Recap: March Summit Lake Neighborhood Association Meeting

April 3, 2017
By Bob Downing

The Summit Lake Pride, the Spirit, the News, the Leader, the Heronry. Those were among the names proposed in a brainstorming session for the new community newsletter that is taking shape in Akron’s Summit Lake neighborhood.

A community softball tournament is being planned for June 24 at the Summit Lake ball fields. Groups in the community are planning teams for the co-ed tourney. Bi-weekly cooking classes for adults and for youngsters are taking shape, too. This may require improvements to the cooking facilities at the city-owned Summit Lake Community Center. A summer family art festival is also in the works, perhaps with support from Summit Metro Parks.

Welcome to the developing and evolving Akron Civic Commons, where talk and ideas have given way to action to make community improvements in and around Summit Lake. “We’re ready to move forward,” Dan Rice, president and chief executive officer of the Ohio & Erie Canalway Coalition, told about 40 people at the March 16 meeting of the Summit Lake Neighborhood Association. Grant money is available to implement the ideas and suggestions from the community, and sponsors want to see things happen around Summit Lake as soon as possible, he said.

Neighbors had suggested numerous projects at community meetings in January and February. Now, the best of those plans are taking shape. Summit Metro Parks is interested in partnering with the Summit Lake neighborhood to install new benches, picnic tables, swings and grills along the Ohio & Erie Canal Towpath Trail. That appears to be one of the biggest needs in the community, based on comments at previous Summit Lake meetings. The park district is also interested in canoe paddling classes and bicycling, along with outdoor movies.

“[This] is only happening because of all of you,” Rice told the audience. Rice and Eric Nelson of Students With A Goal (SWAG) explained an upcoming initiative in which 10 local students will each earn $500 stipends to take digital photos in and around Summit Lake in the coming months. The students will try to capture beauty along the Towpath Trail from Lock 4 to Summit Lake and in the neighborhood–with the best photos being used to illustrate a community calendar, the pair said.

Other Summit Lake projects, including a farmer’s market, sand volleyball, a bicycle group, senior citizen mentors, a crochet-knitting group, a neighborhood Olympics and outdoor movies, are all in various stages of planning and development. Stewards or volunteers have stepped forward to help on each of the developing projects. Getting suggested names for the community newsletter is one way to get neighbors invested in the new grass-roots journalistic initiative, said steward Joe Tucker of South Street Ministries. No name has been chosen, and it may be late 2017 or early 2018 before the newsletter begins publication, he added.

What is envisioned is “Summit Lake stories for Summit Lake residents by Summit Lake residents,” Tucker said. It would print and distribute neighborhood news in blog-like stories. Asked how great the need for such a publication is, Tucker responded: “It’s 110%. There is no mechanism out there right now for effective neighborhood communication.” He added, “The newsletter is one the centerpieces of projects proposed for the Akron Civic Commons. The need in the Summit Lake community is just incredible. Getting a newsletter going would be huge.”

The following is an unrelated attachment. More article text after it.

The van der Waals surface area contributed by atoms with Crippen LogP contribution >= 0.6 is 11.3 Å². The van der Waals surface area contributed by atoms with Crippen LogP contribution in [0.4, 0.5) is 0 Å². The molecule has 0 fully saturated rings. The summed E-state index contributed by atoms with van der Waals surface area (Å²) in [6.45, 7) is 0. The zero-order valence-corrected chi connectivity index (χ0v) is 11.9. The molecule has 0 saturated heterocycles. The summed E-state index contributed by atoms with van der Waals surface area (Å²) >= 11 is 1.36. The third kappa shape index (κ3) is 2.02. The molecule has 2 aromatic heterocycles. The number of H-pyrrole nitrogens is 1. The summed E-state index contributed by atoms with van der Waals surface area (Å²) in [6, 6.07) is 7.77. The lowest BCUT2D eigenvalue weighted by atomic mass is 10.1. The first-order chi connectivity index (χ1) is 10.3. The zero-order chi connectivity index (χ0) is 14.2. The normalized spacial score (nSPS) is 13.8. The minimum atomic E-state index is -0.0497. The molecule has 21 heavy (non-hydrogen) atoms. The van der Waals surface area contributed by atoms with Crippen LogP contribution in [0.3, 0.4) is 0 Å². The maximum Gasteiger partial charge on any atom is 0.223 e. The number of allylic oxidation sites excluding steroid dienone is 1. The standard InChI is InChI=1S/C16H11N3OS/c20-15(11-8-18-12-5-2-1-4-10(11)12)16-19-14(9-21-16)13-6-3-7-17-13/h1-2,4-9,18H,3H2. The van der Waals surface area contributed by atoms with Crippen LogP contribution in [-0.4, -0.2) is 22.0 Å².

The Summit Lake neighborhood is diverse socio-economically and it communicates differently than other Akron neighborhoods, according to Tucker. He adds that Summit Lake is a neighborhood where people trust one another and are willing to work together; it is a place where people are willing to put the needs of others before their own, and that’s what makes it special.

What’s happening around Summit Lake is drawing rave reviews from neighbors. Aliyah Webb, 14, and Juliet Bounchalun, 17, both said they were especially excited by the upcoming softball tournament. “I’m willing to try new things,” Juliet said. What’s happening with Akron Civic Commons is triggering big and needed changes in the community, Aliyah added. “People want to see change and that’s what’s happening,” she said. “This whole process is bringing the community together a little bit, too. And people are interacting more.” Her sister, Ruth, 13, said she was especially pleased to see the recreational opportunities growing at Summit Lake. The Akron Civic Commons “is bringing people together because a lot of people don’t really know their neighbors…and you can see the difference,” she said.

The “need in the Summit Lake neighborhood is great” and the community is getting involved to make improvements, and that is a big step, said 25-year-old Ruth Chapman. “It’s really exciting.” Rice also noted that the environmental review of 100-acre Summit Lake and its sediments is continuing. That initial review has uncovered more than 1,300 pages of documentation on the lake and its condition.“That has been a very, very exhaustive first step,” admitted Rice. That review will likely be completed by the fall and will provide the community with a documented look at environmental conditions at Summit Lake.

Such work is being funded by the Trust for Public Land and the John S. and James L. Knight Foundation, along with the Akron-based Northeast Ohio Four County Regional Planning and Development Organization (NEFCO). The environmental examination of the lake is important because it supports the goals of Akron Civic Commons and will assure neighbors that the lake is safe and that water programs can be safely conducted, Rice said. Programming activities could include swimming lessons and canoe training.